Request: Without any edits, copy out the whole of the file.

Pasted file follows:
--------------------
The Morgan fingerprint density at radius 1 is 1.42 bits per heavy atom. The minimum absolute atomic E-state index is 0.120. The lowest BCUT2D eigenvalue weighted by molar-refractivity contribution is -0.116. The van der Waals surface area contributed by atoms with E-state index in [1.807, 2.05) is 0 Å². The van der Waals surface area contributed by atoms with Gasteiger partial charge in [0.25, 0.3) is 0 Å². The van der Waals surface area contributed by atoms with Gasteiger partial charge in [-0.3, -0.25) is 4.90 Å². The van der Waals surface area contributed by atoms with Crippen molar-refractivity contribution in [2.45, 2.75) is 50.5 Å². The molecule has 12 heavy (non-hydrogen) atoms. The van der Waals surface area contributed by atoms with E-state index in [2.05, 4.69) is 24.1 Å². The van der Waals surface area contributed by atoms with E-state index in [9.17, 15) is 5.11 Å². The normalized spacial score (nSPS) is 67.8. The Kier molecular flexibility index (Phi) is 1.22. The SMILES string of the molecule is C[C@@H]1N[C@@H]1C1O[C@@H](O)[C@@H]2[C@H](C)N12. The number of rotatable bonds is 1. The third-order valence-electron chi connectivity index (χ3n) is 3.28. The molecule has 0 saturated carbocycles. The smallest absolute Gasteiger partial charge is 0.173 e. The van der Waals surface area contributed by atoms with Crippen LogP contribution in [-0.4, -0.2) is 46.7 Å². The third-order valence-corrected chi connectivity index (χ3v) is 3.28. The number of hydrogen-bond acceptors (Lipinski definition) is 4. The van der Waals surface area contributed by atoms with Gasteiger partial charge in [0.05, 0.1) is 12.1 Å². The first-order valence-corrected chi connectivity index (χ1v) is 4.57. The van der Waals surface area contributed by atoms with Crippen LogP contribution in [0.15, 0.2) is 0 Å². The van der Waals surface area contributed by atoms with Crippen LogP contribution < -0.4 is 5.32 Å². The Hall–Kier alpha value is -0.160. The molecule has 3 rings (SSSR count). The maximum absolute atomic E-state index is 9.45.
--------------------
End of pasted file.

The Morgan fingerprint density at radius 1 is 1.42 bits per heavy atom. The minimum absolute atomic E-state index is 0.120. The lowest BCUT2D eigenvalue weighted by molar-refractivity contribution is -0.116. The van der Waals surface area contributed by atoms with E-state index in [1.807, 2.05) is 0 Å². The van der Waals surface area contributed by atoms with Gasteiger partial charge in [0.25, 0.3) is 0 Å². The van der Waals surface area contributed by atoms with Gasteiger partial charge in [-0.3, -0.25) is 4.90 Å². The van der Waals surface area contributed by atoms with Crippen molar-refractivity contribution in [2.45, 2.75) is 50.5 Å². The molecule has 12 heavy (non-hydrogen) atoms. The van der Waals surface area contributed by atoms with E-state index in [2.05, 4.69) is 24.1 Å². The van der Waals surface area contributed by atoms with E-state index in [9.17, 15) is 5.11 Å². The normalized spacial score (nSPS) is 67.8. The Kier molecular flexibility index (Phi) is 1.22. The SMILES string of the molecule is C[C@@H]1N[C@@H]1C1O[C@@H](O)[C@@H]2[C@H](C)N12. The number of rotatable bonds is 1. The third-order valence-electron chi connectivity index (χ3n) is 3.28. The molecule has 0 saturated carbocycles. The smallest absolute Gasteiger partial charge is 0.173 e. The van der Waals surface area contributed by atoms with Crippen LogP contribution in [-0.4, -0.2) is 46.7 Å². The third-order valence-corrected chi connectivity index (χ3v) is 3.28. The number of hydrogen-bond acceptors (Lipinski definition) is 4. The van der Waals surface area contributed by atoms with Gasteiger partial charge in [0.05, 0.1) is 12.1 Å². The first-order valence-corrected chi connectivity index (χ1v) is 4.57. The van der Waals surface area contributed by atoms with Crippen LogP contribution in [0.15, 0.2) is 0 Å². The van der Waals surface area contributed by atoms with Crippen LogP contribution < -0.4 is 5.32 Å². The Hall–Kier alpha value is -0.160. The molecule has 3 rings (SSSR count). The maximum absolute atomic E-state index is 9.45.